If your children are of preschool age, New Zealand offers a wide range of provision, including kindergartens, play centres and private early childhood centres. There are 291 preschool centres in Christchurch alone, for a city with 20, 000 children under 5 – one for every 68 kids.
There’s 20 hours of free preschool education a week available to 3 and 4 year olds and this provision is regardless of your visa status or how long you’ve been in New Zealand. It’s part of the emphasis on early childhood education (ECE) in New Zealand.
Finding The Right School
When you know where in New Zealand you’re going to move to, you can go to the New Zealand government’s school search web tool and find the nearest schools based on where you are and your child’s age. There are reviews of individual schools here. Nominally, you’ll have a choice of schools, but in state schools you’ll have the same catchment area situation you have in the UK. That means that, just like the UK, houses in the catchment areas of good schools are more expensive; you’re paying the premium for access to the education.
New Zealand’s state school sector is nominally free, but many schools ask for a voluntary donation from parents to help with upkeep, and this can be as high as NZ$1, 500 annually. Additional school costs including field trips, sporting equipment, uniform and stationery can reach NZ$5,00 though this is rare. Private pre-school provision is typically priced around NZ$500 a week, and private schools in New Zealand charge NZ$10, 000 to NZ$25, 000 a year. Unusually New Zealand’s state schools are among the country’s most popular and well-thought-of institutions and they’re the first choice even for Kiwis who can afford private education.
When your children get into a school, they’ll find Kiwi schools usually start around 9AM and finish 3 to 3:30PM. On the whole, New Zealand schools are relaxed places where behaviour and discipline are good. Compared to the UK, students report that there’s less pressure, and more emphasis on self-development. There’s also a greater emphasis on outdoor sports, partly a result of New Zealand’s readily available wide open spaces.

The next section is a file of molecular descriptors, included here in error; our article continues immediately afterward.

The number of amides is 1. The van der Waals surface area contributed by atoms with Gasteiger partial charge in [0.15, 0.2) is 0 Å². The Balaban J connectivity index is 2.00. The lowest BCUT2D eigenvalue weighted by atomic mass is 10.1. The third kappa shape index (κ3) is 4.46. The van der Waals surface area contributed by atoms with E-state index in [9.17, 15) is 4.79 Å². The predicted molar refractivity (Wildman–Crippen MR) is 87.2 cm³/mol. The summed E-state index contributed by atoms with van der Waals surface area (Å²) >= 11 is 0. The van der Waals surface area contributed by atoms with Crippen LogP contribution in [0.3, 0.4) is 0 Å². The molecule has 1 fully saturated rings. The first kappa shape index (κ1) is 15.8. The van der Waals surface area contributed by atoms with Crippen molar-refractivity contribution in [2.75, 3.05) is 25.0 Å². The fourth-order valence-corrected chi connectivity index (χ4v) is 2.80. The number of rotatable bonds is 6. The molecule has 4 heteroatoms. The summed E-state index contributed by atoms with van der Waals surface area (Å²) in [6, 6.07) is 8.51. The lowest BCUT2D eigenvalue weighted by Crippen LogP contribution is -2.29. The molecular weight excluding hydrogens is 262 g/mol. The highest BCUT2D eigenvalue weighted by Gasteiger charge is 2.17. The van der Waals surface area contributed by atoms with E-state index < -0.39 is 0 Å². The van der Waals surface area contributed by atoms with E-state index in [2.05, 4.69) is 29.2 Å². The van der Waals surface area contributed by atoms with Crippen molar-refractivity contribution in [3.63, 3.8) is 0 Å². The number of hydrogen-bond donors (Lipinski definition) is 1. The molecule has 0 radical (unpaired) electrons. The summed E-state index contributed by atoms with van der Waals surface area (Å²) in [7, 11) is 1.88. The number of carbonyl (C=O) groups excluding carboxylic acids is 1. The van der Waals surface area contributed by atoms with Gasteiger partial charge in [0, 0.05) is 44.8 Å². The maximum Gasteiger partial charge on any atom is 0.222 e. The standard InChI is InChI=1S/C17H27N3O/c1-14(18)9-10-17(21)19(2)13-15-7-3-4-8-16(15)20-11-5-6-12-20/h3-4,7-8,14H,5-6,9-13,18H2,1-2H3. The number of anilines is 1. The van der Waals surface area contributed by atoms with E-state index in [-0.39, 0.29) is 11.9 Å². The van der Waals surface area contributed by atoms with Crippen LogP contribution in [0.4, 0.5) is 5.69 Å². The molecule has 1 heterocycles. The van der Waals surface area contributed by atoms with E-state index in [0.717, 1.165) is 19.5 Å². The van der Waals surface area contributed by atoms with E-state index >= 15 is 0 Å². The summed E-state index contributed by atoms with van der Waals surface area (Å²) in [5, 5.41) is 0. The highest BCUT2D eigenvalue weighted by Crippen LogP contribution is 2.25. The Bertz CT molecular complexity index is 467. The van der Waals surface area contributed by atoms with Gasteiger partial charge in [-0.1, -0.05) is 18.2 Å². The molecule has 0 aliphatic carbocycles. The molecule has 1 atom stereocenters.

There’s also more attention from teachers in Kiwi schools. On average, primary classes are between 23-29 pupils per teacher, and usually there’s one teacher to every 17-23 students at secondary schools on average.
Further Education and University
If your children want to remain in New Zealand for university or further education that’s a realistic option: there are eight universities in New Zealand, spread across the country’s two urban centres of Auckland, Hamilton, Wellington, Chistchurch and Dunedin. They’re reinforced by 18 institutes of technology and polytechnics based around the major towns.
If you’re a permanent resident, your university fees are subsidised by the state. If you’ve been a resident for two years or more, student loans are available for tuition fees, course expenses and some course related living costs.
New Zealand’s education system is well set up to serve students of any age, and it’s a major selling point for a country that prides itself on being family-friendly and great for kids.